# The relation {(2, 11), (-9, 8), (14, 1), (5, 5)} is not a function when which ordered pair is added to the set? (8, -9) (6, 11) (0, 0) (2, 18)

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Hello!

In these ordered pairs the first element (number) is an argument, and the second is the corresponding value. For this relation to be a function (which means *one-valued *function), each argument must have only one corresponding value.

This given relation has four arguments: `2,` `-9,` `4` and `5,` and they are all different. So now it is a (one-valued) function. To make this relation *not* a one-valued function, we have to add a pair which has an argument coinciding with one of these four **and** a different value for this argument.

The only suitable pair is **(2, 18)**. It gives a different value (18 instead of 11) for the same argument (2).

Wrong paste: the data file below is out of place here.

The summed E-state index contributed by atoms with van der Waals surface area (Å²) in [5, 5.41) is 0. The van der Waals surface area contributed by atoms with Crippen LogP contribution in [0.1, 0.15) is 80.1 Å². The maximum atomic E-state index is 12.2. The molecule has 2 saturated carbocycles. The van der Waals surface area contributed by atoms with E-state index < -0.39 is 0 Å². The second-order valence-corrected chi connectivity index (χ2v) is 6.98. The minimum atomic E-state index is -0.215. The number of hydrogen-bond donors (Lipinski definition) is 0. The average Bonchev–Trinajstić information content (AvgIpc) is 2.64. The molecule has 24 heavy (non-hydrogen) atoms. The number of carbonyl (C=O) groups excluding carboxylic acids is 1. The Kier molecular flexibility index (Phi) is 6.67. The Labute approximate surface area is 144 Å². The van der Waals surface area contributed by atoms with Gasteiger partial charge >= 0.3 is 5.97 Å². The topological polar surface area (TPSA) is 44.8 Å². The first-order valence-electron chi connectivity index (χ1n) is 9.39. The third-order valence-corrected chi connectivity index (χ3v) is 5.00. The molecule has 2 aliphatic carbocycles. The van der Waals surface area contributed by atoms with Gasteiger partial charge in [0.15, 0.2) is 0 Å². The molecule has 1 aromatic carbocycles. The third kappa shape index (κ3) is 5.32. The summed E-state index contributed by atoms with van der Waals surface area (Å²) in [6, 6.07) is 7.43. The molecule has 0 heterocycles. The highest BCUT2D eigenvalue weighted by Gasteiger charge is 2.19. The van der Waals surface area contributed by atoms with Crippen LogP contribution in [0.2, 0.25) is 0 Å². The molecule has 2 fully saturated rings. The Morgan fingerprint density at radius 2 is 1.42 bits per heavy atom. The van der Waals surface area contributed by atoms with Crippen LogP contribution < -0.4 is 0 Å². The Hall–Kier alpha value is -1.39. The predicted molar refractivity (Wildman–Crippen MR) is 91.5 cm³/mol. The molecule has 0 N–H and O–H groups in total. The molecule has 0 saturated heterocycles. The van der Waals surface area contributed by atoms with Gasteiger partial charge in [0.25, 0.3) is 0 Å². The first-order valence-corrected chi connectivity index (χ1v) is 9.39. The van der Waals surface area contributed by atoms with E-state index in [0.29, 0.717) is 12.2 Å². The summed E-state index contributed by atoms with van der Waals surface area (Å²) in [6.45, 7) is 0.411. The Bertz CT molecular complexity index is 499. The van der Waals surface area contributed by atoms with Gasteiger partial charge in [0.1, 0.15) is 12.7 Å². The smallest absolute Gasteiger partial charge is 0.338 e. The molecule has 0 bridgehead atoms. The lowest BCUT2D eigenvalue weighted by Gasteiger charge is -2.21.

A set of ordered pairs is a function if each domain value is only paired with one range value. That means each *x*-value can only match with one *y*-value. In other words, there is only one possible *y*-value that can go with any *x*-value.

Right now, those four sets of ordered pairs are a function because they all have different x-values, so there are no repeated x-values. However, if we added the point (2, 18) to the set, we'd have two points with the same *x*-value. (2, 11) and (2, 18) both have an *x*-value of 2, but one is paired with 11 and the other is paired with 18. In this case, there are two possible *y*-values that go with the *x*-value 2, so it is no longer a function.

The relation is not a function when the point (2, 18) is added to the set.